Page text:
Smith came up with 1,421 yards in 2008 but struggled with bad quarterback play the next two years. Last season he returned to form with 1,394 yards.
At age 33, Smith should still have a couple of good years left in him. He could put himself in that mix of receivers who have around 1,000 receptions, 13,000 yards and 80 touchdowns.
Smith has five Pro Bowls and two first-team All-Pro selections. In addition to receiving, Smith has six career return touchdowns and two rushing touchdowns.
Despite being a small receiver, he does a great job of getting open down the field for big plays and is one of the best yards-after-catch (YAC) guys in the game.
7. Greg Jennings
Being a favorite target of Aaron Rodgers in that Green Bay offense really helps Jennings’ chances of one day being in the Hall of Fame.
He is a great receiver himself, as he caught 12 touchdowns in 2007 when Brett Favre was still there. Taking the torch from Donald Driver, Jennings has been the most consistent receiver in Green Bay.
Jennings has 6,171 yards and 49 touchdowns in 88 games. He averages 15.9 yards per reception. Double these numbers (he’ll turn 29 in September), and you can see him in the Canton parking lot at least.
Super Bowl rings of course help receivers, and Jennings has one of those already.
8. Roddy White
Is this starting to scrape the barrel? White’s been very good for the last five seasons now; going over 1,150 yards in each season, and he has 45 career touchdowns.
White has back-to-back seasons with at least 100 receptions and led the league in 2010 with 115 receptions.
He has a good quarterback in place with Matt Ryan, and White even managed to have his breakout year in 2007, one year before Ryan arrived.
Drops may be a problem at times, and he does get a lot of targets. Julio Jones is also expected to eat into his production, but through seven seasons, White is in good company with his 530 receptions and 7,374 yards.
9. Marques Colston
Colston is a great “stealth” Hall of Fame player.
You may not notice him year-to-year, but he consistently produces at a high level. As the 252nd pick in the 2006 draft, it’s almost a miracle he has been this good.
Being paired up with Drew Brees in Sean Payton’s offense in New Orleans is of course a blessing, but no receiver has done a better job in this offense than Colston.
He has gone over 1,000 yards in all but one season, and that was when he missed five games in 2008 (had 760 yards). He has 449 receptions for 6,240 yards and 48 touchdowns in 86 games.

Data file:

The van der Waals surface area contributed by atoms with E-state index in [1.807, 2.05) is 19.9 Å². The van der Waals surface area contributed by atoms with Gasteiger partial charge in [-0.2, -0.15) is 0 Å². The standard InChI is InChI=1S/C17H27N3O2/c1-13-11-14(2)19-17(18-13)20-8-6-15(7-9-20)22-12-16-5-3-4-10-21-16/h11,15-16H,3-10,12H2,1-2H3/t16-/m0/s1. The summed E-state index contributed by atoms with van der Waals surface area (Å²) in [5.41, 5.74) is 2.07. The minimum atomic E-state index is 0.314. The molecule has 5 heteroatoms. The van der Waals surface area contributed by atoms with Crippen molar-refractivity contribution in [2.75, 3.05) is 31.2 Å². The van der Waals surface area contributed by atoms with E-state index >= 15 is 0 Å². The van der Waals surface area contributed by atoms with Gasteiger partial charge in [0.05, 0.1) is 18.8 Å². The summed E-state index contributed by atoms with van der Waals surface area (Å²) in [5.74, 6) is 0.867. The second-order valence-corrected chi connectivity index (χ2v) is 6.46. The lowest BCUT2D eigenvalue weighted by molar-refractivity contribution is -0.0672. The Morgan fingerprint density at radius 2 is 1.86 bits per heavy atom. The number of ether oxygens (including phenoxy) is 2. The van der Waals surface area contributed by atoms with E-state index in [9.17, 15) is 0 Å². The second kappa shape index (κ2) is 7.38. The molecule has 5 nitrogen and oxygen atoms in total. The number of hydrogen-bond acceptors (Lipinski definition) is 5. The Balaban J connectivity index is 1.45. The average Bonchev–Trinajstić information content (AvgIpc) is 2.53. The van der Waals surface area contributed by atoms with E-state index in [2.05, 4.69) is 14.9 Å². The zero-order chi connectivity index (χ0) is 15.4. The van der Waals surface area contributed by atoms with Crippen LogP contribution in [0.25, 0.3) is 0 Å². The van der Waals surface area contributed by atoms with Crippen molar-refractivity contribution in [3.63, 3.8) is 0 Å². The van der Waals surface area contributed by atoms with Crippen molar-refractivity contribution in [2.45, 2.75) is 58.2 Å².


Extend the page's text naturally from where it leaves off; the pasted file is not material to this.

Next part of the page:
Hidden stat: Colston catches 65.0 percent of his career targets, which is the third highest of any wide receiver in the last two decades (min. 400 receptions).
Problem stat: Never made a Pro Bowl. The Pro Bowl has largely become an even bigger joke than usual in recent years, but it will be problematic for many voters if Colston continues to be left out.
Still, it sounds all too logical for the best receiver on one of the best offenses in NFL history to end up in the Hall of Fame.
Unfortunately, wide receiver might be the most illogical voted on position each year.
It is probably the hardest position to judge. Voters obviously are struggling with it, as they still have not selected Cris Carter, Tim Brown or Andre Reed into the Hall of Fame. What will happen with Marvin Harrison, Isaac Bruce and Torry Holt in a few years?
I am probably crazy for picking nine wide receivers—and believe me, there were several other tempting names—when we have a total of just 21 modern era wideouts in Canton now.
Wide receivers are so hard to judge because of how dependent they are on their surroundings. You have to consider who was the quarterback, how often the team threw, how often they threw in the red zone, who the other receivers were that he played with and what kind of catches was he making (slot guy or not?).
Hopefully advanced stats and good research will help ease this wide receiver problem, because as you can see, only more attractive resumes are on the way.